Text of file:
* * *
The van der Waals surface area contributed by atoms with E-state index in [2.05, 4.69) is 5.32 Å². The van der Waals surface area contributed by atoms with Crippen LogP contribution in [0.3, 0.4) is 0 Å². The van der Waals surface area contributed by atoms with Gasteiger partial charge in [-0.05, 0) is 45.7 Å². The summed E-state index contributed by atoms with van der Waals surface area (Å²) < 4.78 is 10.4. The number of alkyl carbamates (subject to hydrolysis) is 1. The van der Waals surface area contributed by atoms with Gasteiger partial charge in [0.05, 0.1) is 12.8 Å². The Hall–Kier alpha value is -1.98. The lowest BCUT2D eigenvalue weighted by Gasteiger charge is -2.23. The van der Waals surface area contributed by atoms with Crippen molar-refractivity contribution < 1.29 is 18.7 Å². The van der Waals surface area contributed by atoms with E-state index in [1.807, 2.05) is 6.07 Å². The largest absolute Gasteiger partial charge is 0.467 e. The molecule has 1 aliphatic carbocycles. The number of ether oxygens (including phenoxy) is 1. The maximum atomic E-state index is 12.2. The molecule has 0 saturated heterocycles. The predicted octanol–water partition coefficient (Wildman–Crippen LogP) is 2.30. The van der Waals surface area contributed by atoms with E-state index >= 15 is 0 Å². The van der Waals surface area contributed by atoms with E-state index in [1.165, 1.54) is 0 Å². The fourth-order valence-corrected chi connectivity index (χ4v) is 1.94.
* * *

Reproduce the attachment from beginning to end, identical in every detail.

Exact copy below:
The van der Waals surface area contributed by atoms with E-state index in [2.05, 4.69) is 5.32 Å². The van der Waals surface area contributed by atoms with Crippen LogP contribution in [0.3, 0.4) is 0 Å². The van der Waals surface area contributed by atoms with Gasteiger partial charge in [-0.05, 0) is 45.7 Å². The summed E-state index contributed by atoms with van der Waals surface area (Å²) < 4.78 is 10.4. The number of alkyl carbamates (subject to hydrolysis) is 1. The van der Waals surface area contributed by atoms with Gasteiger partial charge in [0.05, 0.1) is 12.8 Å². The Hall–Kier alpha value is -1.98. The lowest BCUT2D eigenvalue weighted by Gasteiger charge is -2.23. The van der Waals surface area contributed by atoms with Crippen molar-refractivity contribution < 1.29 is 18.7 Å². The van der Waals surface area contributed by atoms with E-state index in [1.807, 2.05) is 6.07 Å². The largest absolute Gasteiger partial charge is 0.467 e. The molecule has 1 aliphatic carbocycles. The number of ether oxygens (including phenoxy) is 1. The maximum atomic E-state index is 12.2. The molecule has 0 saturated heterocycles. The predicted octanol–water partition coefficient (Wildman–Crippen LogP) is 2.30. The van der Waals surface area contributed by atoms with E-state index >= 15 is 0 Å². The van der Waals surface area contributed by atoms with E-state index in [1.165, 1.54) is 0 Å². The fourth-order valence-corrected chi connectivity index (χ4v) is 1.94.